New precautionary travel restrictions are being introduced as the UK Health Security Agency confirms a new variant under investigation.
The government is taking decisive precautionary action against a new COVID-19 variant by introducing travel restrictions on arrivals from South Africa, Botswana, Lesotho, Eswatini, Zimbabwe and Namibia from midday tomorrow (Friday 26 November).
It comes as Variant B.1.1.529 is declared a Variant under Investigation (VuI) by the UK Health Security Agency (UKHSA).
The variant includes a large number of spike protein mutations as well as mutations in other parts of the viral genome. These are potentially biologically significant mutations which may change the behaviour of the virus with regards to vaccines, treatments and transmissibility. More investigation is required.
No cases have been identified in the UK. We are taking these precautionary measures to protect public health and the progress we’ve made so far through our successful vaccination programme.
From midday on Friday 26 November, non-UK and Irish residents who have been in these countries in the previous 10 days will be refused entry into England. This does not apply to those who have stayed airside and only transited through any of these countries while changing flights.
UK and Irish residents arriving between midday Friday 26 November and 4am Sunday 28 November from these six countries will be required to self-isolate at home for 10 days. They must take PCR tests on Day 2 and Day 8 post-arrival. These can be NHS PCR tests and passengers should take them even if they have already booked or taken their lateral flow test.
UK and Irish residents arriving from 4am Sunday must isolate in a government-approved facility for 10 days. During their stay, they will be required to take a coronavirus test on day 2 and day 8.
A temporary ban on commercial and private planes travelling from the six countries will also come into force at midday on Friday until 4am Sunday to reduce the risk of importing this new variant under investigation while hotel quarantine is stood up. This excludes cargo and freight without passengers.
The UK government thanks the government of South Africa for its surveillance of this variant and its transparency. Meanwhile the UKHSA continues to monitor the situation closely, in partnership with scientific and public health organisations across the world, and we will offer to work collaboratively with the six countries that have been currently placed on the UK red list to understand the virus and possible mitigations.
Secretary of State for Health and Social Care Sajid Javid said:
As part of our close surveillance of variants across the world, we have become aware of the spread of a new potentially concerning variant, which UKHSA has designated a Variant under Investigation.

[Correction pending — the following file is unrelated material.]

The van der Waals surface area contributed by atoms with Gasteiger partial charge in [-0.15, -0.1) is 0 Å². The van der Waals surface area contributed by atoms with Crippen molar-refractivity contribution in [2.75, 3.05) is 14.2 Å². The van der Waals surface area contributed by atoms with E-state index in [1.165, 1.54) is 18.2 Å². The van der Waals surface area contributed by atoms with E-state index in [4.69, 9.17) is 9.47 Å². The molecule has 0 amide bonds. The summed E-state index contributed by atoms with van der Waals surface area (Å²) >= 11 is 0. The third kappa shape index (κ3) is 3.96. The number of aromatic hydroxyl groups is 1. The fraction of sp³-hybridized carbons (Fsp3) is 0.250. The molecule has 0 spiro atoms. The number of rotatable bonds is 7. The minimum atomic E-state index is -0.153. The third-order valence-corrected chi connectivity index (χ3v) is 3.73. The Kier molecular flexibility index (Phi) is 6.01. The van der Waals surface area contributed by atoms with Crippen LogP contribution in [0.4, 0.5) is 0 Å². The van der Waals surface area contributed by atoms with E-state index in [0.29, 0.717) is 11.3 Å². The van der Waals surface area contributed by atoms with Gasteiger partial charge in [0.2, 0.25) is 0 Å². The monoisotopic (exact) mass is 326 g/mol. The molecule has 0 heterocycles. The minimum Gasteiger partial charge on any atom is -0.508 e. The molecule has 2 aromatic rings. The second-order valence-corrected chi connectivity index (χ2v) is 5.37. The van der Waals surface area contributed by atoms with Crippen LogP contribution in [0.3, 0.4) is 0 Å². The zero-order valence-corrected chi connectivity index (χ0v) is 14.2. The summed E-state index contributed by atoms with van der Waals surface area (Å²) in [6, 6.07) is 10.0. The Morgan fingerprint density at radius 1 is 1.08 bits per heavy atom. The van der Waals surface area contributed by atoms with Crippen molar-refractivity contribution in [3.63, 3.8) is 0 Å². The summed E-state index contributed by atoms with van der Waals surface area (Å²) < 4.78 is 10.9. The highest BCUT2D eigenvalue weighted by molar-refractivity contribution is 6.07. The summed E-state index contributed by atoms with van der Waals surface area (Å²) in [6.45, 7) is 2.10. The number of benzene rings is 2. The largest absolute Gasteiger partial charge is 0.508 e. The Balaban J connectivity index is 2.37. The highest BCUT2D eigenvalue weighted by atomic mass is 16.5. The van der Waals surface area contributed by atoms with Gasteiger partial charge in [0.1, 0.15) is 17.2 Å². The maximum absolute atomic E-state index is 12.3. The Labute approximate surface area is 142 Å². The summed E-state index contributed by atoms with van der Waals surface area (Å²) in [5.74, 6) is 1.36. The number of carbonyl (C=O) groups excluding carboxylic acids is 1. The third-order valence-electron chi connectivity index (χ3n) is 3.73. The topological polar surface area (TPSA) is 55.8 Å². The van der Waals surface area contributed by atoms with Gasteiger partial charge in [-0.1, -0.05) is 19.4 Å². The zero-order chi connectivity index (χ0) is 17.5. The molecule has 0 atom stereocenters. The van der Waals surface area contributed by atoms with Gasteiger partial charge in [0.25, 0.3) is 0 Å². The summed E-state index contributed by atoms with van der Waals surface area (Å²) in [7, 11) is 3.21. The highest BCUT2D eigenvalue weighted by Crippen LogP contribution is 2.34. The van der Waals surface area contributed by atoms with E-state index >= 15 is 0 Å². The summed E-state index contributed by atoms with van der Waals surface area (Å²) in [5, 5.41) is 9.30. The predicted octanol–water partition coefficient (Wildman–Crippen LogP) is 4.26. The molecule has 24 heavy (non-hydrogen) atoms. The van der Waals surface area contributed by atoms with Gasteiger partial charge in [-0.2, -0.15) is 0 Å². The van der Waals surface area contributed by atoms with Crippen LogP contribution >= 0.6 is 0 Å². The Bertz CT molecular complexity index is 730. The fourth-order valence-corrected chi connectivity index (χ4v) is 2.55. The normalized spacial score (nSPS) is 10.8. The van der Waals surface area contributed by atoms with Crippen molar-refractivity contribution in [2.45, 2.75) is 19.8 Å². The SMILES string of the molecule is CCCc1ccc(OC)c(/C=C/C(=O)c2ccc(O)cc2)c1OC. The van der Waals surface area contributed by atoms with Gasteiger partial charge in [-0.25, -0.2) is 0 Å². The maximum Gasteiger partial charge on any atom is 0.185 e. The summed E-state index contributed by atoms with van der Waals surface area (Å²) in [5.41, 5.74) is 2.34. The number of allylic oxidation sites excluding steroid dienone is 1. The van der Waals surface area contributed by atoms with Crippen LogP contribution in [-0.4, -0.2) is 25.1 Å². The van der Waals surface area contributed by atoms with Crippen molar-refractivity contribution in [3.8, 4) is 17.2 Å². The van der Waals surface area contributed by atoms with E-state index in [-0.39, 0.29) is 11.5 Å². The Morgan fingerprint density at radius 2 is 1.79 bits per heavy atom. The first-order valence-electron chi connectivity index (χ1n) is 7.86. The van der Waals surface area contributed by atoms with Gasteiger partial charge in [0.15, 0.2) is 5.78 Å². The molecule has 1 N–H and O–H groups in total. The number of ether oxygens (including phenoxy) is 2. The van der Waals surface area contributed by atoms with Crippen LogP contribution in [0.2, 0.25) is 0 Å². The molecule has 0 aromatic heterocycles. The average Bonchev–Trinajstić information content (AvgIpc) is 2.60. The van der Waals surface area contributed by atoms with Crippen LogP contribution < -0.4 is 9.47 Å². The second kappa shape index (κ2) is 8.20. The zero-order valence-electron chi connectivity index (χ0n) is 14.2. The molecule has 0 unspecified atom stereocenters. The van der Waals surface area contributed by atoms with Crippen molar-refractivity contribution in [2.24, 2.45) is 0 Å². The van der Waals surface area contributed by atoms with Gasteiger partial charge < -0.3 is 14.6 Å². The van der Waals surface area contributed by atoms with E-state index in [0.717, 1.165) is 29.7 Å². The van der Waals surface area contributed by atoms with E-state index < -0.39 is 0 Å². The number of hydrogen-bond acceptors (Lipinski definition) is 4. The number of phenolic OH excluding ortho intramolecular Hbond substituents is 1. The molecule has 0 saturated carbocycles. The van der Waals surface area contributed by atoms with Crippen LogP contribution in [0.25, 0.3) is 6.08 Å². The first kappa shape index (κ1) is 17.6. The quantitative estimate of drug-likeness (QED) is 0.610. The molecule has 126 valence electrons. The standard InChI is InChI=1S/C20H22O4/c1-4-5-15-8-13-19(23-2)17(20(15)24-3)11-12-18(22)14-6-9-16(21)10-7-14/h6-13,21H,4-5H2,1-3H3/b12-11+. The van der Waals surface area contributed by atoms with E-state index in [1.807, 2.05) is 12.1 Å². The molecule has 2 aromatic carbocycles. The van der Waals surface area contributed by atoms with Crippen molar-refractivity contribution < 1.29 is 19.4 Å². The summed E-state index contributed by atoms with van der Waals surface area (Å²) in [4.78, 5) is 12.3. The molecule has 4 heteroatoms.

We are taking precautionary action to protect public health and the progress of our vaccine rollout at a critical moment as we enter winter, and we are monitoring the situation closely.
I want to pay tribute to our world-leading scientists who are working constantly to keep our country safe, and I urge everyone to keep doing their bit by the getting the jab and following public health guidance.
Transport Secretary Grant Shapps said:
We’ve always maintained public safety is our number one priority, which is why we’ve kept in place measures which allow us to protect the UK from new variants.
We’re taking this early precautionary action now to protect the progress made across the country, and will continue to keep a close eye on the situation as we continue into the winter.
Dr Jenny Harries, UKHSA Chief Executive, said:
Scientists at UKHSA are in constant close collaboration with colleagues around the world to identify and assess variants as soon as they emerge. This is the most significant variant we have encountered to date and urgent research is underway to learn more about its transmissibility, severity and vaccine-susceptibility. The results of these investigations will determine what public health actions may limit the impact of B.1.1.529
This is a clear reminder to everyone that this pandemic is not over, and we all have a responsibility to do what we can to limit transmission and reduce the infection rate and prevent the emergence of new variants. This means coming forward for vaccination as soon as possible and following public health advice. Wear a face covering in crowded places where it’s difficult to avoid coming into close contact with others, try to meet people in well-ventilated areas and seek a test immediately if you have symptoms.
The first genomes of this variant were uploaded to the international GISAID database on 22 November. Genomes have now been uploaded from South Africa, Botswana and Hong Kong but the extent of spread is not yet determined.
The government has been clear it will take decisive action if necessary to contain the virus and has taken the decision to add these destinations to the red list.
We continue to work with the hospitality sector to ensure it is ready to meet any increased demand – with hundreds of rooms on standby which can be made available to book as needed.
British nationals in these countries should check Foreign, Commonwealth and Development Office (FCDO) travel advice and follow local guidance. The FCDO will continue to offer tailored consular assistance to British nationals in country in need of support overseas on a 24/7 basis.
The UKHSA produces risk assessments of the spread of Variants of Concern or Variants under Investigation internationally. These risk assessments cover a range of factors for each country including assessment of surveillance and sequencing capability, available surveillance and genome sequencing data, evidence of in-country community transmission of COVID-19 variants, evidence of exportation of new variants to the UK or other countries and travel connectivity with the UK.